Out of the blue one day, an opening popped up that caught my attention. This opening was with Ludowici Roof Tile, located in New Lexington, OH; just a half hour from my hometown of Lancaster, OH. After a brief interview and plant tour I was offered the job. Man, I was ecstatic!
During my internship I worked full-time under the supervision of a mechanical engineer. I did not have a truly standard day. Primarily, I was tasked with designing unique solutions to improve current production machines as well as designing new machines. Additionally, I was charged with seeing that the project went from the napkin drawing, to SolidWorks (did I mention I had to learn a new modeling software!?), to the machine shop, and lastly I had to assist in the implementation of the machine. Through this process I interacted with people from a variety of backgrounds which allowed me to see both what I was designing and life as a whole in a brand new light.
My internship with Ludowici was truly a growing experience and I could not imagine my summer without it. The skills I honed by working in the real world are just the start to the benefits I gained from my internship. I feel that the relationships I built were the real prize.
Junior, Electrical Engineering
Athens, OH 29 August 2014 –
Last year, I had the opportunity to co-op with L-3 Communications in Cincinnati, OH for two semesters. L-3 is known for its expertise in the areas of infrared detection and space & missile electronics. Due to a confidentiality agreement, I can’t tell you exactly what I did during my time at L-3, but the projects I worked on involved infrared detection.
The best part about having a co-op (aside from the money), is that you have the chance to apply the knowledge you gain from courses to the projects at hand. I felt like I had a better understanding of the material once I applied it to a real world problem. Another great thing about having a co-op is that you have the opportunity to learn new skills along the way. I was able to learn how to code in the programming language python, which will help me tremendously in the future.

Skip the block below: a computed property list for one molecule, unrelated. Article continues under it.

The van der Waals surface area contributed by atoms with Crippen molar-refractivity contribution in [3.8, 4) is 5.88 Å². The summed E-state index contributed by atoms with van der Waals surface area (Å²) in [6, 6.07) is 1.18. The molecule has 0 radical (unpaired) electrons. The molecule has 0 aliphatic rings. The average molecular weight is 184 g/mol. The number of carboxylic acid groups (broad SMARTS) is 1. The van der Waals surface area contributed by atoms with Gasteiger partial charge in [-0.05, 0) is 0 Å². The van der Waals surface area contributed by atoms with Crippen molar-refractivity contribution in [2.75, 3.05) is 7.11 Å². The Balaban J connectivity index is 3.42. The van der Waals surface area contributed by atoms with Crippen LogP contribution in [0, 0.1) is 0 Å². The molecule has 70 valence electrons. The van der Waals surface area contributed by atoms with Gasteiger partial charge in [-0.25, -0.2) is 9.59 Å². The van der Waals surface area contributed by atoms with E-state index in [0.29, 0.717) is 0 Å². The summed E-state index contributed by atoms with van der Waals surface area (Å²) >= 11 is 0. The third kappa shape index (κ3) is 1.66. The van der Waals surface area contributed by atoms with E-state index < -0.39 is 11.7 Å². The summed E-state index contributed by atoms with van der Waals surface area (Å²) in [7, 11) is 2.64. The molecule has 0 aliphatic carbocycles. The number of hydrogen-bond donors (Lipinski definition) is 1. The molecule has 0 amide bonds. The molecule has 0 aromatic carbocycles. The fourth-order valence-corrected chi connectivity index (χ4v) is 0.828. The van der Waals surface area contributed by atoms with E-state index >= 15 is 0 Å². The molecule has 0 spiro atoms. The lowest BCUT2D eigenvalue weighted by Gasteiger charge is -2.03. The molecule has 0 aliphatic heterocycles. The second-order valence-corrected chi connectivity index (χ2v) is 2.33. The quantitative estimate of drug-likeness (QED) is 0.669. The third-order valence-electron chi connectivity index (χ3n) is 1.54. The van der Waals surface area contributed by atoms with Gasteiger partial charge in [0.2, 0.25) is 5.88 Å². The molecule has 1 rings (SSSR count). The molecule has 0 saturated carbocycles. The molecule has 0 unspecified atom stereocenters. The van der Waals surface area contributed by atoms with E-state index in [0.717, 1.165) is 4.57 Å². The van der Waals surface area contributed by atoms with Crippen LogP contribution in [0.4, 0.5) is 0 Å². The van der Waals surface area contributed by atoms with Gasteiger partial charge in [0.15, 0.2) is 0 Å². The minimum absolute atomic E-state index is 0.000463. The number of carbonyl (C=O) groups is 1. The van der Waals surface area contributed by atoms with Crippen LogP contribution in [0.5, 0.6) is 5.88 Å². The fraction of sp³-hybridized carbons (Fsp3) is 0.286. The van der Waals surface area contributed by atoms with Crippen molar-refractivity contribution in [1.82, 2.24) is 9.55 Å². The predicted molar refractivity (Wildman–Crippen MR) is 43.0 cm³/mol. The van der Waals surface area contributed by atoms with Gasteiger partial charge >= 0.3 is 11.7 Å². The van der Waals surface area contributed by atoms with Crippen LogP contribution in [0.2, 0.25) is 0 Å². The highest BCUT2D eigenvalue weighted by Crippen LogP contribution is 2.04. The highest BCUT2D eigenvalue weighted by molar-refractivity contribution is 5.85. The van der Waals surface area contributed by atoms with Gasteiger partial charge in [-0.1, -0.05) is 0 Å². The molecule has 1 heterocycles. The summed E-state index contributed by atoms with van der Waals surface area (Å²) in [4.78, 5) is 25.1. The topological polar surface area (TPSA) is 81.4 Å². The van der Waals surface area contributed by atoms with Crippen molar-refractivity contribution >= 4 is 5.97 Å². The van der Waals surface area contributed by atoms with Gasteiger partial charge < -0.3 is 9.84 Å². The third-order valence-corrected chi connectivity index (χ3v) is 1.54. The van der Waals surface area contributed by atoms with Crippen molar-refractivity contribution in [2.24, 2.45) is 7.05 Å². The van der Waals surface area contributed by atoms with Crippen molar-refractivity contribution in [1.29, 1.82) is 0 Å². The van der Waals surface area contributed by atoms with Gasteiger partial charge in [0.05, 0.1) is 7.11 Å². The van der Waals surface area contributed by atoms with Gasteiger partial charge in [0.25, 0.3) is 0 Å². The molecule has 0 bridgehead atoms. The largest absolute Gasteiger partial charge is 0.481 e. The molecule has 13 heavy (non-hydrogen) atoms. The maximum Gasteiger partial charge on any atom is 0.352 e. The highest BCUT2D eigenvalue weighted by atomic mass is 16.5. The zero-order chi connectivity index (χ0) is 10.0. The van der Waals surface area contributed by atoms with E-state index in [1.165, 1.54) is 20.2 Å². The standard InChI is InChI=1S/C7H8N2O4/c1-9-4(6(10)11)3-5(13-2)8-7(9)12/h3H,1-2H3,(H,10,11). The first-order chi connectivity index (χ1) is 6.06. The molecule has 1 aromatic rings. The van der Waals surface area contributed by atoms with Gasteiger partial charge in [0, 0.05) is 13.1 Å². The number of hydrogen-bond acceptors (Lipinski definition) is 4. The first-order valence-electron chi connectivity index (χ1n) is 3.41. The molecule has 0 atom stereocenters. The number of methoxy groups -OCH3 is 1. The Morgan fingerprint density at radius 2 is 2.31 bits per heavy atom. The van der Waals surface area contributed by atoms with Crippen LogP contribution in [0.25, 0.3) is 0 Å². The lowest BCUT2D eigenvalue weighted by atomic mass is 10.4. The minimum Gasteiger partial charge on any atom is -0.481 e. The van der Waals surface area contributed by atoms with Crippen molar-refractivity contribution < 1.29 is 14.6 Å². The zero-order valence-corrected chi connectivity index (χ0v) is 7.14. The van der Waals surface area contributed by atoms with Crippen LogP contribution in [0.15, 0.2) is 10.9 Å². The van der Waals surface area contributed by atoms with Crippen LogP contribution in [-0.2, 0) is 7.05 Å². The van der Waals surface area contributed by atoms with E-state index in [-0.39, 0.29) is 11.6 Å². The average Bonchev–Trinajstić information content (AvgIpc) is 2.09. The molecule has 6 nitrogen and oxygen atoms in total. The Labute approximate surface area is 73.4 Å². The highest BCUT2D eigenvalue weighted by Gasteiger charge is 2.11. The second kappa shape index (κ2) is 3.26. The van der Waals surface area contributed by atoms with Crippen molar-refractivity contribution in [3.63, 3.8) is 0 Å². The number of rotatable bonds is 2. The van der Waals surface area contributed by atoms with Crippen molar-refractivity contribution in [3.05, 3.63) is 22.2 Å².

The transition from the working world to back school life was strange at first, because I felt like my brain wanted to take an extended vacation–it wasn’t prepared for homework and exams again. But I moved back to Athens at the beginning of summer, once my co-op ended, and the only thing I can say is that it’s good to be back home.
Senior, Mechanical Engineering
Athens, OH dd Month 2014 – Thinking about graduation is becoming all more frequent and all more real. I can’t believe that it is just a few weeks away. My plan for after graduation is to continue onto graduate school and study Biomedical Engineering. Prior to starting graduate school, I have a summer internship in Maine working at the Portsmouth Naval Shipyard. I am very excited about both my internship and attending graduate school. The two fields are very different from one another, but I feel like they will both present me with a unique challenge and keep me very engaged, so I look forward to each of them!
Making a decision between getting a job right after graduating and going straight to graduate school as a very tough decision, and one that took me a very long time to make. I went to a job interview after being accepted to graduate school, and the benefits and stability seemed so enticing. But, after thinking it over and talking with a lot of different people all with conflicting opinions, I realized that what I ultimately want to do with my life is help people. The field of Biomedical Engineering is the best avenue I can think of to do that, and graduate school is the first step in doing so. After finally making this big decision, I am very happy to have the stress of not knowing what I will be doing next year off of my shoulders!